The second development is the call by Kurdish leaders to establish International Courts in Northeastern Syria to subject some 5000 ISIS fighters who are currently in prison camps under Kurdish control. The Syrian Democratic Forces SDF (a coalition of mainly Kurdish fighters) and the International Coalition against ISIS have successfully defeated ISIS in North Syria and conquered their areas. However, the International Coalition left the rest for Kurds to deal with. In a statement, the Kurdish administration called for “a special international tribunal in North-East Syria to prosecute terrorists”. Many western governments (such as the US, Britain, Germany, and Belgium) have refused to bring their citizens home fearing the potential security risk they might pose. So very ironically, instead of taking responsibility of addressing the Jihadi issue among some of their citizens, leaders of these countries decided to leave the Jihadists in Syria and place the responsibility on the Kurds; who were fighting against them and who suffered tragic loses of men and women because of ISIS.

Military intervention is also very debatable in the International Relations arena, it succeeded in almost all cases as regards eliminating the military threat. Nevertheless, the success was restricted when it came to the aftermath of fighting. Especially if the intervention was not accompanied with a political policy.And here, once again, the International Coalition against ISIS in Syria acted solely rather than being part of a more comprehensive strategy to fight ISIS.

Many sources claim that Western officials might study this option. Well, this would be a lethal and an illegal decision. How would Western democracy approve the establishment of international courts on Syrian territory controlled by a nonstate actor. By doing so the West is legitimizing the establishment of an independent Kurdish enclave. This is a question that only Syrians should determine. There is no doubt that the pre 2011 Kurdish status is gone forever, and the age of denouncing civil rights and ethnic identities is gone too. Kurds played a vital role in eliminating ISIS and they have the right to secure their territories given the chaotic situation. Yet this does not justify declaring independence without involving the Syrian people.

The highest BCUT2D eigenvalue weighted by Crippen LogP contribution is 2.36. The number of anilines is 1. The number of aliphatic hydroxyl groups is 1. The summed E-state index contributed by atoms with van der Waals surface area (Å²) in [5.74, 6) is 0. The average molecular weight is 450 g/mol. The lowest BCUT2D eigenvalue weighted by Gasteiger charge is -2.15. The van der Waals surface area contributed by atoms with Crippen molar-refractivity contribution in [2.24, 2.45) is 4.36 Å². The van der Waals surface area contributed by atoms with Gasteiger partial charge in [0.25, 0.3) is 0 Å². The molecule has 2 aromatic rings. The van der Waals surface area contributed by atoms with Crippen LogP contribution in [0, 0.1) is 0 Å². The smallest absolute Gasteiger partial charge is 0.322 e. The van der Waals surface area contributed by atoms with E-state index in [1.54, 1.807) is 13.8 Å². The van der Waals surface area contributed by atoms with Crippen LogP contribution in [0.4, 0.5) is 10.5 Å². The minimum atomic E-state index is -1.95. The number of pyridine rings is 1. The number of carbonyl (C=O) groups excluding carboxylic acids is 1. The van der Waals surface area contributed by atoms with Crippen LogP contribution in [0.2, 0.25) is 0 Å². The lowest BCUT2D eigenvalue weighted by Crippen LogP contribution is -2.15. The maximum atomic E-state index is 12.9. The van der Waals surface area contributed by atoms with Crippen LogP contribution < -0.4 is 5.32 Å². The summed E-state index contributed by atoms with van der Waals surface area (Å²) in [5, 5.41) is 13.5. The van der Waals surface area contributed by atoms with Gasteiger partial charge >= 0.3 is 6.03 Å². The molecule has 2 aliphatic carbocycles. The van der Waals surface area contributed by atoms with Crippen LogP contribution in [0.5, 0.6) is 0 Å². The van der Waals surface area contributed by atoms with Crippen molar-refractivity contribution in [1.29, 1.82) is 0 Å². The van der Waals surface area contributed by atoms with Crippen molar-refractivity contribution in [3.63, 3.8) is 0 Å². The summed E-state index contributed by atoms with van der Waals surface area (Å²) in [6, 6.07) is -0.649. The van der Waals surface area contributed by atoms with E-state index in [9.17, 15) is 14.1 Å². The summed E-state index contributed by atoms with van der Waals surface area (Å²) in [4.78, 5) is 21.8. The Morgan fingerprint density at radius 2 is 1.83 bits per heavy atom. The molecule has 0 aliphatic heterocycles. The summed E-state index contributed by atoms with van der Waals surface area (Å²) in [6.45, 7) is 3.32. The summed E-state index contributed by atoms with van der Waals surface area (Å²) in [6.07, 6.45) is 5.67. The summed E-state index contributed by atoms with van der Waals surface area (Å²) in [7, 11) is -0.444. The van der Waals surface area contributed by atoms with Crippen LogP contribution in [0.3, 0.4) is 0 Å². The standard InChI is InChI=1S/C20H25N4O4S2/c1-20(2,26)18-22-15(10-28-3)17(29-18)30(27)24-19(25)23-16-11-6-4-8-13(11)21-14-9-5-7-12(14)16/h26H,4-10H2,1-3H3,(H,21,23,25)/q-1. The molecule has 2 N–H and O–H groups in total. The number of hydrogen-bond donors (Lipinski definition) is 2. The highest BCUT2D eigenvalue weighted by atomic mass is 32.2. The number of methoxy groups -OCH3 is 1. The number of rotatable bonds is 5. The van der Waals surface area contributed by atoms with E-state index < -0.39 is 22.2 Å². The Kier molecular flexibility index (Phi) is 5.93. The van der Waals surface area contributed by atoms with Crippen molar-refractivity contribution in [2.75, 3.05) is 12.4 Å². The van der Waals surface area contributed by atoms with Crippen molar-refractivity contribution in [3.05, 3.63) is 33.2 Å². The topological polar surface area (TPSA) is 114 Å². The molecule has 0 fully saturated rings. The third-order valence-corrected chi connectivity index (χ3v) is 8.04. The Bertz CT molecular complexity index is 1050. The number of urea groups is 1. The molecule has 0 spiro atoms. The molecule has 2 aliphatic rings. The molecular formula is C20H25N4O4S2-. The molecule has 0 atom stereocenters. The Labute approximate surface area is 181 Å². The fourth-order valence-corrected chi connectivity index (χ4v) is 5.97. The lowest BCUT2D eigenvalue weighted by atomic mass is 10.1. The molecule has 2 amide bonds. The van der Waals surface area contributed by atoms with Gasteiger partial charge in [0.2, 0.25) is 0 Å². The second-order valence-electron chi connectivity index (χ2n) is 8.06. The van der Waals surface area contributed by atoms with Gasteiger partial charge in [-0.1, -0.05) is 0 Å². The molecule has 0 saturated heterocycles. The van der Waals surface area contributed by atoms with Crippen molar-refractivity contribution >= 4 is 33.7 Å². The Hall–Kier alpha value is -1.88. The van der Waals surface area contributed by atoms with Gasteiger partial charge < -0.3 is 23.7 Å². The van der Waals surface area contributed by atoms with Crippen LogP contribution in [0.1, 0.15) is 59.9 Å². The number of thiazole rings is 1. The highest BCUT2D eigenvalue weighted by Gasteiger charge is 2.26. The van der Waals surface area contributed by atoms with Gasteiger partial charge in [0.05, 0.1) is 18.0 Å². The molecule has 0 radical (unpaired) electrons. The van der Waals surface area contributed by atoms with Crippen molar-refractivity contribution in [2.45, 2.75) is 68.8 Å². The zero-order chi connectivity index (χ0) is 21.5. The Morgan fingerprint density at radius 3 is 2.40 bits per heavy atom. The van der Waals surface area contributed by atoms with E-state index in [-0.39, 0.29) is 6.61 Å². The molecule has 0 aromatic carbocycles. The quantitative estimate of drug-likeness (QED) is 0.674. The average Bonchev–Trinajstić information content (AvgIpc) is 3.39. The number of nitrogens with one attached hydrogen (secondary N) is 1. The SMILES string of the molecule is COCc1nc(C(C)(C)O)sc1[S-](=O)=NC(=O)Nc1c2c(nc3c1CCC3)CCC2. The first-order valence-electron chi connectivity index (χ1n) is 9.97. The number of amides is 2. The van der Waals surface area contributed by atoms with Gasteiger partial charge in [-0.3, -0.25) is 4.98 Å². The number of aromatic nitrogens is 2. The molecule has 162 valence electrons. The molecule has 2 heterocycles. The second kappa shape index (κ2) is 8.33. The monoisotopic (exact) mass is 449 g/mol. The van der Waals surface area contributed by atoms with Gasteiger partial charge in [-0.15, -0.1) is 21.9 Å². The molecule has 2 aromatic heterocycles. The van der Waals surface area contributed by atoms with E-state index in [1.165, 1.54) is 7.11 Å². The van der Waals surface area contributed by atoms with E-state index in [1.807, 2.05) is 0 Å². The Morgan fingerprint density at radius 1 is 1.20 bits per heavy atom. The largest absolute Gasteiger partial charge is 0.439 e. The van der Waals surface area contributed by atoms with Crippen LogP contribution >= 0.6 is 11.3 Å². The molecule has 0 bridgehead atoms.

Whether autonomy or a decentralized form of governance this could be addressed by all citizens. Certainly, no referendum could take place in today’s Syria due to the security dilemma and the chaos. Thus, the Kurdish question is among the first challenges in post-conflict Syria.

In this vein, instead of addressing a crisis, the International Coalition is producing several ones. Leaving some 5000 dangerous fighters in an unstable region and moreover, leaving some 2500 children(according to UNICEF) who have been brainwashed for years and are still in such a harmful environment. This would have fatal implications to be seen in the near future.

Indeed, the Western rhetoric towards the Syrian war turned into a fiasco, as it lacked a defined strategy and serious players. This produced a vacuum that was happily filled by rogue states and dangerous non state actors each pursuing self-interest, and henceforth prolonging the conflict. Yet, it is still not too late for Western powers to designate a solid strategy and engage powerful actors to draw a road map instead of stumbling into an self-made quagmire.

*/ Ola Rifai is a Fellow at the Centre for Syrian Studies at the University of St Andrews.


The views & information contained in these posts & articles are strictly those of their authors who are solely responsible for their accuracy, and should not be regarded as representing the Centre for Syrian Studies or the University of St Andrews.